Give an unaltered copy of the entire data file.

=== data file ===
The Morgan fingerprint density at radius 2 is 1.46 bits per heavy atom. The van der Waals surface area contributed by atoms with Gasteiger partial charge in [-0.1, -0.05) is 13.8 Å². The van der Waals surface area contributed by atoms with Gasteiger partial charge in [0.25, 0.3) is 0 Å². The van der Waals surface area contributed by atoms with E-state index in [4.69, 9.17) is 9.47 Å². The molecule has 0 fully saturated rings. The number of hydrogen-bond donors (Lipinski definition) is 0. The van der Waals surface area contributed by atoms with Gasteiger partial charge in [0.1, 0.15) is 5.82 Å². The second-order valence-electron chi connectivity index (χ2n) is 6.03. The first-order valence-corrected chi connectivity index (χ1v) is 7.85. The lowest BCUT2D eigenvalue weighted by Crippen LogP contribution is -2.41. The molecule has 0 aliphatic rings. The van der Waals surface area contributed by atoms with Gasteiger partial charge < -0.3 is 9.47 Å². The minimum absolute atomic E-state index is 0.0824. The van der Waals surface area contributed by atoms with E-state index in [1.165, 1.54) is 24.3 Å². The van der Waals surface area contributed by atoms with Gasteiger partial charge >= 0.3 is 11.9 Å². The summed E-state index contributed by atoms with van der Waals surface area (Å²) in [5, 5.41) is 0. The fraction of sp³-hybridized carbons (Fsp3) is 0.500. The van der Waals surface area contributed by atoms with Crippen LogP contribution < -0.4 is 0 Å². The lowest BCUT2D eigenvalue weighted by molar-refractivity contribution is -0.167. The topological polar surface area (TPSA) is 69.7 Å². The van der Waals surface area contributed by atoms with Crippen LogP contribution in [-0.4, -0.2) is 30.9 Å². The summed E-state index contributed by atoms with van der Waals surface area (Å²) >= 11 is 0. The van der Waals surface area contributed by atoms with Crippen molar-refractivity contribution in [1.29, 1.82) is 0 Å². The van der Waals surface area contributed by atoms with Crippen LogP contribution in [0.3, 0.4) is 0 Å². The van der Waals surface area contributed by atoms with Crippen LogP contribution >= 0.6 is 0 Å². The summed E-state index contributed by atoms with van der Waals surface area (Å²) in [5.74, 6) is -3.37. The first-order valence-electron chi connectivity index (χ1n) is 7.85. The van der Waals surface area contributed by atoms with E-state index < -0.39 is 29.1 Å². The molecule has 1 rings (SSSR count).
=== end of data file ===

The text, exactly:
The Morgan fingerprint density at radius 2 is 1.46 bits per heavy atom. The van der Waals surface area contributed by atoms with Gasteiger partial charge in [-0.1, -0.05) is 13.8 Å². The van der Waals surface area contributed by atoms with Gasteiger partial charge in [0.25, 0.3) is 0 Å². The van der Waals surface area contributed by atoms with E-state index in [4.69, 9.17) is 9.47 Å². The molecule has 0 fully saturated rings. The number of hydrogen-bond donors (Lipinski definition) is 0. The van der Waals surface area contributed by atoms with Gasteiger partial charge in [0.1, 0.15) is 5.82 Å². The second-order valence-electron chi connectivity index (χ2n) is 6.03. The first-order valence-corrected chi connectivity index (χ1v) is 7.85. The lowest BCUT2D eigenvalue weighted by Crippen LogP contribution is -2.41. The molecule has 0 aliphatic rings. The van der Waals surface area contributed by atoms with Gasteiger partial charge < -0.3 is 9.47 Å². The minimum absolute atomic E-state index is 0.0824. The van der Waals surface area contributed by atoms with E-state index in [1.165, 1.54) is 24.3 Å². The van der Waals surface area contributed by atoms with Gasteiger partial charge >= 0.3 is 11.9 Å². The summed E-state index contributed by atoms with van der Waals surface area (Å²) in [5, 5.41) is 0. The fraction of sp³-hybridized carbons (Fsp3) is 0.500. The van der Waals surface area contributed by atoms with Crippen LogP contribution < -0.4 is 0 Å². The lowest BCUT2D eigenvalue weighted by molar-refractivity contribution is -0.167. The topological polar surface area (TPSA) is 69.7 Å². The van der Waals surface area contributed by atoms with Crippen LogP contribution in [-0.4, -0.2) is 30.9 Å². The summed E-state index contributed by atoms with van der Waals surface area (Å²) >= 11 is 0. The van der Waals surface area contributed by atoms with Crippen molar-refractivity contribution in [1.29, 1.82) is 0 Å². The van der Waals surface area contributed by atoms with Crippen LogP contribution in [0.3, 0.4) is 0 Å². The van der Waals surface area contributed by atoms with Crippen LogP contribution >= 0.6 is 0 Å². The summed E-state index contributed by atoms with van der Waals surface area (Å²) in [5.74, 6) is -3.37. The first-order valence-electron chi connectivity index (χ1n) is 7.85. The van der Waals surface area contributed by atoms with E-state index < -0.39 is 29.1 Å². The molecule has 1 rings (SSSR count).